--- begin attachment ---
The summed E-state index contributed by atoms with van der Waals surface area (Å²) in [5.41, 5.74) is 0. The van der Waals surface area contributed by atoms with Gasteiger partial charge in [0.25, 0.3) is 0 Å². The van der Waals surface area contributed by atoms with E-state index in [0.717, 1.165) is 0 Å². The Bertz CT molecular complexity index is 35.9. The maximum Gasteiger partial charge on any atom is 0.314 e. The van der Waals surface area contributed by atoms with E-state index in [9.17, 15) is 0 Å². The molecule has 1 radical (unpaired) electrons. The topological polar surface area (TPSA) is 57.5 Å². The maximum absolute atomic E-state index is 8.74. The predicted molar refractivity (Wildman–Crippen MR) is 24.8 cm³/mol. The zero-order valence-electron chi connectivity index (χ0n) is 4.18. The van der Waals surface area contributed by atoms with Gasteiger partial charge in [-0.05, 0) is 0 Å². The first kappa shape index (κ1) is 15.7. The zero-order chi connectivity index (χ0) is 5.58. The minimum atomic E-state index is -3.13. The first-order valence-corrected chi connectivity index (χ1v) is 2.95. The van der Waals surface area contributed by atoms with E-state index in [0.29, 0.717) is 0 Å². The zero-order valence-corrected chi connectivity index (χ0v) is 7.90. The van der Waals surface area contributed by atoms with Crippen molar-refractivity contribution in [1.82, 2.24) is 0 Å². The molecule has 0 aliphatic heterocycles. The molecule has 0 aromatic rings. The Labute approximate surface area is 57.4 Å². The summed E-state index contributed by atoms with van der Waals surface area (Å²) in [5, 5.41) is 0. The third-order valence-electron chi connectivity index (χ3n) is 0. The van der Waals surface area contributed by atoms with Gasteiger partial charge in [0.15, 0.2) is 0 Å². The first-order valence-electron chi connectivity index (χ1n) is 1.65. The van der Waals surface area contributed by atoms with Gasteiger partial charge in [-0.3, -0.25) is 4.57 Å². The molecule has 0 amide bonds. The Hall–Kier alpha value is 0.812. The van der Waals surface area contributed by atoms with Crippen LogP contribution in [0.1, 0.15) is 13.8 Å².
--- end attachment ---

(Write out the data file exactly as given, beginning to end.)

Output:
The summed E-state index contributed by atoms with van der Waals surface area (Å²) in [5.41, 5.74) is 0. The van der Waals surface area contributed by atoms with Gasteiger partial charge in [0.25, 0.3) is 0 Å². The van der Waals surface area contributed by atoms with E-state index in [0.717, 1.165) is 0 Å². The Bertz CT molecular complexity index is 35.9. The maximum Gasteiger partial charge on any atom is 0.314 e. The van der Waals surface area contributed by atoms with E-state index in [9.17, 15) is 0 Å². The molecule has 1 radical (unpaired) electrons. The topological polar surface area (TPSA) is 57.5 Å². The maximum absolute atomic E-state index is 8.74. The predicted molar refractivity (Wildman–Crippen MR) is 24.8 cm³/mol. The zero-order valence-electron chi connectivity index (χ0n) is 4.18. The van der Waals surface area contributed by atoms with Gasteiger partial charge in [-0.05, 0) is 0 Å². The first kappa shape index (κ1) is 15.7. The zero-order chi connectivity index (χ0) is 5.58. The minimum atomic E-state index is -3.13. The first-order valence-corrected chi connectivity index (χ1v) is 2.95. The van der Waals surface area contributed by atoms with E-state index in [0.29, 0.717) is 0 Å². The zero-order valence-corrected chi connectivity index (χ0v) is 7.90. The van der Waals surface area contributed by atoms with Crippen molar-refractivity contribution in [1.82, 2.24) is 0 Å². The molecule has 0 aliphatic heterocycles. The molecule has 0 aromatic rings. The Labute approximate surface area is 57.4 Å². The summed E-state index contributed by atoms with van der Waals surface area (Å²) in [5, 5.41) is 0. The third-order valence-electron chi connectivity index (χ3n) is 0. The van der Waals surface area contributed by atoms with Gasteiger partial charge in [0.15, 0.2) is 0 Å². The first-order valence-electron chi connectivity index (χ1n) is 1.65. The van der Waals surface area contributed by atoms with Gasteiger partial charge in [-0.3, -0.25) is 4.57 Å². The molecule has 0 amide bonds. The Hall–Kier alpha value is 0.812. The van der Waals surface area contributed by atoms with Crippen LogP contribution in [0.1, 0.15) is 13.8 Å².